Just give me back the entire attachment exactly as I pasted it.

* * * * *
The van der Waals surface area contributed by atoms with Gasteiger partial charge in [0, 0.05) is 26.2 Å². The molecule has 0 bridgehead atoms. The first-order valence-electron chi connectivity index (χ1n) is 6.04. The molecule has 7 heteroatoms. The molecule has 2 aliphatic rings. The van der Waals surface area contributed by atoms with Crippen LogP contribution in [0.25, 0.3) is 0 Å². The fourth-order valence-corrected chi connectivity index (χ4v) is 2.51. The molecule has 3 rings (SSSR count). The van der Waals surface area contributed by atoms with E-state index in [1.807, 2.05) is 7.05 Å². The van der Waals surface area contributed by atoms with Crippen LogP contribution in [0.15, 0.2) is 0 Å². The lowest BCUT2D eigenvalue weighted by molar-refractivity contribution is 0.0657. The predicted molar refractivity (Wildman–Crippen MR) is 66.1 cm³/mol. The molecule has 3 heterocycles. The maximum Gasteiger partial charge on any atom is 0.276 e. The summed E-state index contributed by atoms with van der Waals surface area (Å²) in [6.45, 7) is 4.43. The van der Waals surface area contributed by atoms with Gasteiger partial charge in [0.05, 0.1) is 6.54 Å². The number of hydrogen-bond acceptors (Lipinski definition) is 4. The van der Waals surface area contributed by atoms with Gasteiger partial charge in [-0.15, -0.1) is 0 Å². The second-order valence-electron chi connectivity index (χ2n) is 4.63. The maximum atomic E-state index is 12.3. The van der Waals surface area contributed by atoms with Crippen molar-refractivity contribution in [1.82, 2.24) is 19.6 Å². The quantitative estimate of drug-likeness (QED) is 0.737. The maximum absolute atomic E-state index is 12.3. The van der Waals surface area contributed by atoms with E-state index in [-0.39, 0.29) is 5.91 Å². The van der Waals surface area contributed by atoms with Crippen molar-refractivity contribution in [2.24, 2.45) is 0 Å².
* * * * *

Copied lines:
The van der Waals surface area contributed by atoms with Gasteiger partial charge in [0, 0.05) is 26.2 Å². The molecule has 0 bridgehead atoms. The first-order valence-electron chi connectivity index (χ1n) is 6.04. The molecule has 7 heteroatoms. The molecule has 2 aliphatic rings. The van der Waals surface area contributed by atoms with Crippen LogP contribution in [0.25, 0.3) is 0 Å². The fourth-order valence-corrected chi connectivity index (χ4v) is 2.51. The molecule has 3 rings (SSSR count). The van der Waals surface area contributed by atoms with E-state index in [1.807, 2.05) is 7.05 Å². The van der Waals surface area contributed by atoms with Crippen LogP contribution in [0.15, 0.2) is 0 Å². The lowest BCUT2D eigenvalue weighted by molar-refractivity contribution is 0.0657. The predicted molar refractivity (Wildman–Crippen MR) is 66.1 cm³/mol. The molecule has 3 heterocycles. The maximum Gasteiger partial charge on any atom is 0.276 e. The summed E-state index contributed by atoms with van der Waals surface area (Å²) in [6.45, 7) is 4.43. The van der Waals surface area contributed by atoms with Gasteiger partial charge in [0.05, 0.1) is 6.54 Å². The number of hydrogen-bond acceptors (Lipinski definition) is 4. The van der Waals surface area contributed by atoms with Gasteiger partial charge in [-0.15, -0.1) is 0 Å². The second-order valence-electron chi connectivity index (χ2n) is 4.63. The maximum atomic E-state index is 12.3. The van der Waals surface area contributed by atoms with Crippen molar-refractivity contribution in [1.82, 2.24) is 19.6 Å². The quantitative estimate of drug-likeness (QED) is 0.737. The maximum absolute atomic E-state index is 12.3. The van der Waals surface area contributed by atoms with E-state index in [-0.39, 0.29) is 5.91 Å². The van der Waals surface area contributed by atoms with Crippen molar-refractivity contribution in [2.24, 2.45) is 0 Å².